Media Briefings

‘Peer Effects’ at School: The Disruptive Impact of Low-Achieving Pupils

  • Published Date: March 2012

Low-achieving pupils seem to have a negative impact on the academic results of their higher-ability classmates by diverting teachers’ attention. That is one of the findings of research by Professor Daniele Paserman and colleagues, published in the March 2012 issue of the Economic Journal.

Their study compares school classes in Israel with different proportions of ‘repeaters’ – pupils who are repeating a year’s education because of previous underachievement. It finds that classes with more repeaters experience a relative deterioration in teachers’ pedagogical practices and in the relationships between teachers and pupils.

A higher proportion of repeaters in a class also increases the level of violence and classroom disruptions – and it has a negative and significant effect on the academic achievements of regular pupils. The negative effect of repeaters is larger on pupils with more disadvantaged socio-economic backgrounds and lower academic achievement.

Every year, parents expend substantial effort, time and resources to ensure that their children will attend a ‘good’ school. But what is meant exactly by a ‘good’ school? There are many dimensions of quality in which schools differ, including the quality of the facilities, the curriculum, the head teacher’s leadership and the teachers.

One important dimension of quality that parents value is also the quality of the other pupils attending the school. Is being surrounded by high ability pupils beneficial? Is being surrounded by low ability pupils harmful? And if so, what are the mechanisms that lead to these ‘peer effects’?

These are the questions investigated in this research. Assessing the impacts of peers’ ability is difficult as pupils self-select into classrooms so that peers’ ability is associated with other attributes that affect pupils’ achievement. In addition, each pupil affects the average outcomes of the classroom and vice-versa, so one needs to isolate the initial impact from the feedback effect.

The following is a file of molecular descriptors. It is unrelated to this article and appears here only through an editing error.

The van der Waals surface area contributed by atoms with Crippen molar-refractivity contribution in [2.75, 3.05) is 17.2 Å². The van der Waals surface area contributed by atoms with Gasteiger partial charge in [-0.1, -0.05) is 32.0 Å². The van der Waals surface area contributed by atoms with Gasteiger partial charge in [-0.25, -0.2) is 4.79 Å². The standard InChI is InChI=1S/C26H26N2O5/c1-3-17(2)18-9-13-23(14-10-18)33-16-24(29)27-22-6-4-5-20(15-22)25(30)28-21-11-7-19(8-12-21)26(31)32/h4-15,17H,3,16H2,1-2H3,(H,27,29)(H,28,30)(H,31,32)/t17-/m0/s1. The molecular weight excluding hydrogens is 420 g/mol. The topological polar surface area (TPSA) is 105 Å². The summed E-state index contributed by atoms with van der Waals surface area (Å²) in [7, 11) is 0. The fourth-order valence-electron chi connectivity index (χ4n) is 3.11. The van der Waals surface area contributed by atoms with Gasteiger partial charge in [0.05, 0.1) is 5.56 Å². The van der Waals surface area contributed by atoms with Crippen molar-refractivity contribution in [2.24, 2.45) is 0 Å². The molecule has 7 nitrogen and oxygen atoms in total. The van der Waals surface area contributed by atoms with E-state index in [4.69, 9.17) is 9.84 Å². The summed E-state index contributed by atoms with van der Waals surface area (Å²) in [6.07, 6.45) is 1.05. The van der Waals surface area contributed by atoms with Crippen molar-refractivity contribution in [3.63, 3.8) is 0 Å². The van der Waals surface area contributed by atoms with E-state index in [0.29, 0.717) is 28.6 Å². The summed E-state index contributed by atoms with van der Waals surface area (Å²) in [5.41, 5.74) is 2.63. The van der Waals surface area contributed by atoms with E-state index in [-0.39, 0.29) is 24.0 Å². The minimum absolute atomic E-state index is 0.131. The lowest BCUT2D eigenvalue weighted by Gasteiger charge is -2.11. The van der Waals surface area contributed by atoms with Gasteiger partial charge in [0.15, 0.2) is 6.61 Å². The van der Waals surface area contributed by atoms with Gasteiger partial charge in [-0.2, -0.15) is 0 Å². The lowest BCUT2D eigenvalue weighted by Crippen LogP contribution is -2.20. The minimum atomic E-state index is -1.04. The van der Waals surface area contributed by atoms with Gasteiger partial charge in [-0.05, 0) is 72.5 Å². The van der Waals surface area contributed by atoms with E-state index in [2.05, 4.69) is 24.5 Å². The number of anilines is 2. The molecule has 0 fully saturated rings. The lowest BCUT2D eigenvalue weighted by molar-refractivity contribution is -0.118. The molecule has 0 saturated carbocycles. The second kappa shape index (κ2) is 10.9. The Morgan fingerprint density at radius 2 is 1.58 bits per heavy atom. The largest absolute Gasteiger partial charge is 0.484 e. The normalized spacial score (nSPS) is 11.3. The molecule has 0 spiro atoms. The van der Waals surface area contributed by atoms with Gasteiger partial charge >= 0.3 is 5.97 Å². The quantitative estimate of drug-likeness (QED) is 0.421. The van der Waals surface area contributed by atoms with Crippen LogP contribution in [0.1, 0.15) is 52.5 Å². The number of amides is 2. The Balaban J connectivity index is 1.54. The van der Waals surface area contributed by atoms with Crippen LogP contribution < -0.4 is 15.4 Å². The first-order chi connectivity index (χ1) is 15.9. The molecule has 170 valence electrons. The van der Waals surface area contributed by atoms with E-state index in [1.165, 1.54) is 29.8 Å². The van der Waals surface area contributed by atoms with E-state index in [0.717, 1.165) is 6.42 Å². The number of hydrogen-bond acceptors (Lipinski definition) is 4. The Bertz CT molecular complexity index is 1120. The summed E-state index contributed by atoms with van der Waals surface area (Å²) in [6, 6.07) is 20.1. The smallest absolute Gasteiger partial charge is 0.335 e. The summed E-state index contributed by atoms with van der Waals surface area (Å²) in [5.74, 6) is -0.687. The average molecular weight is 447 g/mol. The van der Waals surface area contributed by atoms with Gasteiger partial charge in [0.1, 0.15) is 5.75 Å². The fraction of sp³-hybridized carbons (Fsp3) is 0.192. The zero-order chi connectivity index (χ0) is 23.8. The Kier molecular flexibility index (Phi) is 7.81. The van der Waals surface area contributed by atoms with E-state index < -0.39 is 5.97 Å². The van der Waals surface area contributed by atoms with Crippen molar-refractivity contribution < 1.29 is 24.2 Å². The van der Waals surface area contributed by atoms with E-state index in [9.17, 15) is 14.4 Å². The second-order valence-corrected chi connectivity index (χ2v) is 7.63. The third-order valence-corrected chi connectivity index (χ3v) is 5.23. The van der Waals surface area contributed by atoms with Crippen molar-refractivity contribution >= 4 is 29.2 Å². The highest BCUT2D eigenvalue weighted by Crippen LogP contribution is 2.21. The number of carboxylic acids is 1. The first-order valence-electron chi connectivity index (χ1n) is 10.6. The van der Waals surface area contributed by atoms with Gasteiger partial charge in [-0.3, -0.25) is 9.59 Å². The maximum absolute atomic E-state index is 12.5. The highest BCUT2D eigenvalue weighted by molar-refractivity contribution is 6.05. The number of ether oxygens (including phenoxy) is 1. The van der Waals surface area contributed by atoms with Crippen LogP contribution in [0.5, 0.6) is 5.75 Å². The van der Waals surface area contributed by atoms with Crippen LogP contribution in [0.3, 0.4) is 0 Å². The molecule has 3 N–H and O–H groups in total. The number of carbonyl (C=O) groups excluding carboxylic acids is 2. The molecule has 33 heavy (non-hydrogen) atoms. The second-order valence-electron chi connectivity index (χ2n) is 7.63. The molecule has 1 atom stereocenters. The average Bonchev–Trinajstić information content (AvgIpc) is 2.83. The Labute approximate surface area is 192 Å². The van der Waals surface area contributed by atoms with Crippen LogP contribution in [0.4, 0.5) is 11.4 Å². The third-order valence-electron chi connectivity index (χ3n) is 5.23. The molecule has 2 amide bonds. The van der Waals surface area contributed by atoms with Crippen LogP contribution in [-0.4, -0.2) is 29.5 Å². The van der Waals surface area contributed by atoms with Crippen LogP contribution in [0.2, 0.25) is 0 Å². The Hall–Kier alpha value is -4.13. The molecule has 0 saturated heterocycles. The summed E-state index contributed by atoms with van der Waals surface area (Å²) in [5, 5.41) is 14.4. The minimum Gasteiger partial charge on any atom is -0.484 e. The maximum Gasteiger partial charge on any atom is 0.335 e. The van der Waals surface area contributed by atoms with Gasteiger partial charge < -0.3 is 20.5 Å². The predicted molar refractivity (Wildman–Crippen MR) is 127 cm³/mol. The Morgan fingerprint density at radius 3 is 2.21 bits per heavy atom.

The authors overcome these challenges by using a measure of peers’ ability that is determined before pupils meet in the classroom and by exploiting variation in the composition of peers’ ability across classrooms that come about by chance. Using data from Israeli middle schools and high schools (ages 12-18), the authors measure the exposure to low-achieving peers by the fraction of pupils in one’s grade that had repeated a grade.

Since grade repetition in Israel is extremely uncommon, the status of being a repeater is determined primarily during elementary school (ages 5-12), usually as early as kindergarten and first grade. This means that repeaters had very little interactions with their classroom peers before they were grouped together in middle school and high school.

Importantly, the variation in the fraction of repeaters in one’s classroom, across different cohorts of pupils attending the same school, can be thought of as random. Some schools have more repeating pupils than others. But whether there happen to be two or three repeaters in this year’s 10th grade as opposed to next year’s 10th grade in the same school is determined largely by chance. This ‘natural experiment’ lends credibility to the causal interpretation of the research findings.

The research first shows that repeaters indeed tend to lag significantly in terms of their academic achievements, even more than other disadvantaged groups of pupils.

Then the study establishes the basic result that the proportion of repeaters in class has a negative and significant effect on the academic achievements of regular middle and high school pupils. The negative effect of repeaters is larger on pupils from a low socio-economic background and who have lower academic achievement.

The study then moves to the exploration of the underlying mechanisms of these peer effects. The analysis shows that there are substantial differences in the way that repeaters and regular pupils assess their teachers and perceive their school environment: relative to regular pupils, repeaters report that teachers are better in the individual treatment of pupils and in the instilment of capacity for individual study. They also report a better relationship with their teachers.

At the same time, a higher proportion of repeaters in the class results in a deterioration in teachers’ pedagogical practices and the relationships between teachers and pupils. It also increases the level of violence and classroom disruptions.

These findings suggest that one of the main channels through which low-achieving pupils negatively affect their peers is by diverting teachers’ attention from regular to struggling pupils.


Notes for editors: ‘Inside the Black of Box of Ability Peer Effects: Evidence from Variation in the Proportion of Low Achievers in the Classroom’ by Victor Lavy, Daniele Paserman and Analia Schlosser is published in the March 2012 issue of the Economic Journal. Victor Lavy is at the University of Warwick. Daniele Paserman is at Boston University. Analía Schlosser is at Tel Aviv University.

For further information: contact Daniele Paserman on +1-617-353-5695 (email:; or Romesh Vaitilingam on +44-7768-661095 (email:

Media Coverage

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